August 15, 2008
Electric Power Conglomerate Hopes to Dam Chile’s Pascua and Baker Rivers Multinational energy conglomerate HidroAysén submitted its environmental impact statement to the Chilean government Thursday morning, outlining its plans to dam the Baker and Pascua Rivers in Chile’s southern Patagonia region. The proposed project includes five massive hydroelectric dams that have come under fierce criticism from environmentalists around the world.
The conglomerate – comprised of Chilean power firm Colbún and Endesa, a Spanish-Italian company – calls the proposed project “the most important electricity project in the country.”
The five hydroelectric dams in Region XI (Aysén) would together supply 2.75GW of electrical power. The power would will be routed northward along a 2,300 kilometers of transmission lines to be constructed by the Canadian firm Transelec.
Opposition groups characterize HydroAysén as an anachronistic behemoth that will line the pockets of private power and mining companies at significant social and environmental costs. They accuse the company as being out of step with 21stcentury energy production trends that lean decidedly toward renewable energy technologies and improvements in energy efficiency. They cite Nobel Prize winner Al Gore’s recent July 17 speech in Washington, D.C., urging the U.S. – and nations around the world – to convert to environmentally friendly, bottom up renewable technologies within the next 10 years.
“Canadian, Spanish and Italian companies are deciding our fate,” said Patricio Rodrigo, representing a coalition of 40 organizations that oppose the project. “These are private national and multinational companies which have monopolized water rights and electricity production for their own profits – not for the benefit of Chile’s citizens.”
“The energy is primarily for the big mining companies in the North,” said Juan Pablo Orrego of the environmental activist group Ecosistemas. “Big mining is the major consumer of energy in Chile, and it has a ferocious environmental impact.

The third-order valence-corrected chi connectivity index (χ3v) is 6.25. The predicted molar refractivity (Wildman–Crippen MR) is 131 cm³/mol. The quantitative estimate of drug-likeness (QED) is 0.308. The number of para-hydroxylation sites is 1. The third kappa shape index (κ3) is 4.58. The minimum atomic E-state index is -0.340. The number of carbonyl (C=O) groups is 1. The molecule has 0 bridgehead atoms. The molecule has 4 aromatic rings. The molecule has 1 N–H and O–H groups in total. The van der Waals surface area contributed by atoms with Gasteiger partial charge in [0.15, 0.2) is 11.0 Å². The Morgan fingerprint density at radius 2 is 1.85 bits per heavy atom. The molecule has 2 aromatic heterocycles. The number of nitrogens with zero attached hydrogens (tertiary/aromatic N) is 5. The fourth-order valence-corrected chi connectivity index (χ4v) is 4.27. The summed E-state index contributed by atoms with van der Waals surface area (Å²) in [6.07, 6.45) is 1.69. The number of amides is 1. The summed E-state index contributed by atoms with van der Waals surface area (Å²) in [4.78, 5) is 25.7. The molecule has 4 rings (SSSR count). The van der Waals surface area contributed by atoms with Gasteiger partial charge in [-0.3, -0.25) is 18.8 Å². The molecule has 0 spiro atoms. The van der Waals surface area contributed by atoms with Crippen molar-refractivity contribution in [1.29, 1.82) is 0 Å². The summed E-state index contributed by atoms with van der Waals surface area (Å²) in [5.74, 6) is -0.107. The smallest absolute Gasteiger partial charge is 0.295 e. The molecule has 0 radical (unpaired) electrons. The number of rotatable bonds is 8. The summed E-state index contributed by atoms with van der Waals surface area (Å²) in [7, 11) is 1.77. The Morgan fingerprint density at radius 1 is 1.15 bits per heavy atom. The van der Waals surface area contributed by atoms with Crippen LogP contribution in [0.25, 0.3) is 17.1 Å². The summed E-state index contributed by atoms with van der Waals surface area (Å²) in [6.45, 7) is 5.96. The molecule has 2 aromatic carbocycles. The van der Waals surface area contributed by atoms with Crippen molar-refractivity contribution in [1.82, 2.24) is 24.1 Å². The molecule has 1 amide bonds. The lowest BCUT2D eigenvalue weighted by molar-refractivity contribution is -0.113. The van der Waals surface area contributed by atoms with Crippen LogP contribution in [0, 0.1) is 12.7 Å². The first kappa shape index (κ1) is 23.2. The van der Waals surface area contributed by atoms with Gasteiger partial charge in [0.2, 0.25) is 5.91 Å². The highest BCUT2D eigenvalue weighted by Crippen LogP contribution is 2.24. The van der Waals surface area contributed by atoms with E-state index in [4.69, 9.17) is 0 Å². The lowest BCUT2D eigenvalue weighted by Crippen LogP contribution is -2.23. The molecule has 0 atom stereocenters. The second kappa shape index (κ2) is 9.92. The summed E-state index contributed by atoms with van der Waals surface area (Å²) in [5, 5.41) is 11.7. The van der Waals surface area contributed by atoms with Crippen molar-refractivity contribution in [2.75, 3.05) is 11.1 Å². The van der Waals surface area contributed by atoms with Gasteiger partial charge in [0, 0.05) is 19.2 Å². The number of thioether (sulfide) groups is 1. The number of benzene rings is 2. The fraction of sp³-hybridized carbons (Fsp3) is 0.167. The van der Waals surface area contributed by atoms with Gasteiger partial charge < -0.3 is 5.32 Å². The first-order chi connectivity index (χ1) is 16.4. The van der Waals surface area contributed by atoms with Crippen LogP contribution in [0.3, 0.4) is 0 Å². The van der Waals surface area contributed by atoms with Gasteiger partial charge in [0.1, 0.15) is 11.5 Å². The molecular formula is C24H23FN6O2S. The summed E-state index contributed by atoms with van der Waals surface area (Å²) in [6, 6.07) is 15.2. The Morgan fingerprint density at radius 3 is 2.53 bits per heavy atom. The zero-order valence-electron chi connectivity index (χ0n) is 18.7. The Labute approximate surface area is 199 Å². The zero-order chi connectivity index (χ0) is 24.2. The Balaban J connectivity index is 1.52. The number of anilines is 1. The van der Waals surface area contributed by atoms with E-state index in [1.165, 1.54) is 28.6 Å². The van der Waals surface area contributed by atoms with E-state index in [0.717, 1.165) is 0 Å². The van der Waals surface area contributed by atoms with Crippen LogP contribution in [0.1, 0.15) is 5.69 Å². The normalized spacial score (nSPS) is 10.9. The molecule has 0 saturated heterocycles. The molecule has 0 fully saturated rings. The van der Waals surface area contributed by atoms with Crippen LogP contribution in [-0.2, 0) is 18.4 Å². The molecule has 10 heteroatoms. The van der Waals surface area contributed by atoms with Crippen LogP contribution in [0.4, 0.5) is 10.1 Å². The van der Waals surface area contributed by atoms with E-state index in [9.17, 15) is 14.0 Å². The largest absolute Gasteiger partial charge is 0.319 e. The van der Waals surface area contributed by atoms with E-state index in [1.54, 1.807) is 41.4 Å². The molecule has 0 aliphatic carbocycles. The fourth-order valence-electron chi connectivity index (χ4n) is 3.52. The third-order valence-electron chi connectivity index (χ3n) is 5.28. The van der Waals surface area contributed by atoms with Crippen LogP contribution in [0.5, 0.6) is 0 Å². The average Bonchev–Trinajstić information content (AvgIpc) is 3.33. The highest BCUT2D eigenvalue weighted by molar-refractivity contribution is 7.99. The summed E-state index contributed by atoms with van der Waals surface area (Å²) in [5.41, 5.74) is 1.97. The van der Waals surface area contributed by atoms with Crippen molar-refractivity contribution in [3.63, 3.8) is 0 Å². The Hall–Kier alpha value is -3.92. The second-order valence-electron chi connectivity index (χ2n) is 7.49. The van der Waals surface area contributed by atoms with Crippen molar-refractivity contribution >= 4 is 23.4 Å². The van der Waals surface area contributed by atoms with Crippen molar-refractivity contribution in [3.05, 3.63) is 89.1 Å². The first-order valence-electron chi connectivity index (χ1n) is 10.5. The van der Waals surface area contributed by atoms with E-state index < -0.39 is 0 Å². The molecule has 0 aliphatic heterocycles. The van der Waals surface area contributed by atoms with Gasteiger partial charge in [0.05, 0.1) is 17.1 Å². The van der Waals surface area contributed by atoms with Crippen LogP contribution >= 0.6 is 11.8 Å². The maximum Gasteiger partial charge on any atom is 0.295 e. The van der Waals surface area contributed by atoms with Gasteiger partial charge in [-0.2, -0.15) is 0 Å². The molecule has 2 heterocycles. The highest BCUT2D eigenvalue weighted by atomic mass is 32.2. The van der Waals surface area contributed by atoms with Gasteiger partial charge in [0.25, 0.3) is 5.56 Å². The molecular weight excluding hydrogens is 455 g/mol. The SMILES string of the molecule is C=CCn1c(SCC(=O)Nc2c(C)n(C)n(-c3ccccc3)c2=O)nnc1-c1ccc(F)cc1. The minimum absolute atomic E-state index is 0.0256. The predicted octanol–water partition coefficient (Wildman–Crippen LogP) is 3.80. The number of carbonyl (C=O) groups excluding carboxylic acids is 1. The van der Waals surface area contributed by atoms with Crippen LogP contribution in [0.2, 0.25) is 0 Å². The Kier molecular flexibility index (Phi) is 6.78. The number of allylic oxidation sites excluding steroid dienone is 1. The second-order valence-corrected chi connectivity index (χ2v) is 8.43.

This industry needs to power itself in a sustainable manner, which is possible, given the enormous solar energy potential in the North.”
HidroAysén’s environmental impact assessment (EIA), which it submitted to Chile’s National Environmental Commission (Conama) Thursday morning, totaled about 10,000 pages. The government has five days to determine whether to accept the document, based on technical requirements. Conama will then have 120 days to evaluate the study. The public will have 60 days to comment.
Orrego described the documents as a “labyrinthine,” and the 60-day public comment period as woefully short, given the EIA’s complexity.
“We hope that the government is going to accept our arguments,” said Patricia Soto, national director of the environmental group National Committee for the Defense of Flora and Fauna (Codeff). “Public support for our cause has been growing, and there is a greater understanding that this project will not benefit the citizens of Chile.”
Soto criticized the government for allowing energy policy to be driven by private interests rather than in a transparent, democratic fashion. The result, she said, has been an utter lack of a comprehensive, strategic national energy policy that is both sustainable and secure.
Santiago anti-HidroAysén campaign worker Adrian Fernandez said one of the biggest challenges of the campaign has been to educate the public in Santiago – where Chile’s population is concentrated – on a project so far away.
“Most people here know very little about this issue,” Fernandez said. “Once I explain it to them, most of them understand that this is not a solution for Chile.”
The anti-dam campaigners reacted to the EIA submitted on Thursday by holding a press conference and draping a giant sign urging “Protect Patagonia” over the Condel Bridge in Santiago’s Providencia borough. The protesters received a sporadic stream of supportive honks from vehicles passing under them.
Representatives from Patagonian communities also traveled to Santiago for the event, expressing their concerns over the social impacts of the proposed projects.
“This megaproject is not good for our people or for the environment,” said Valeria Landeros, an Aysén resident. “Many hectares of land will be flooded, and this will impact the livestock, tourism and forestry industries. The companies have promised us employment opportunities, cheaper energy and good schools, but this doesn’t make up for all the negative social impacts.”
By Julie Sutor (firstname.lastname@example.org)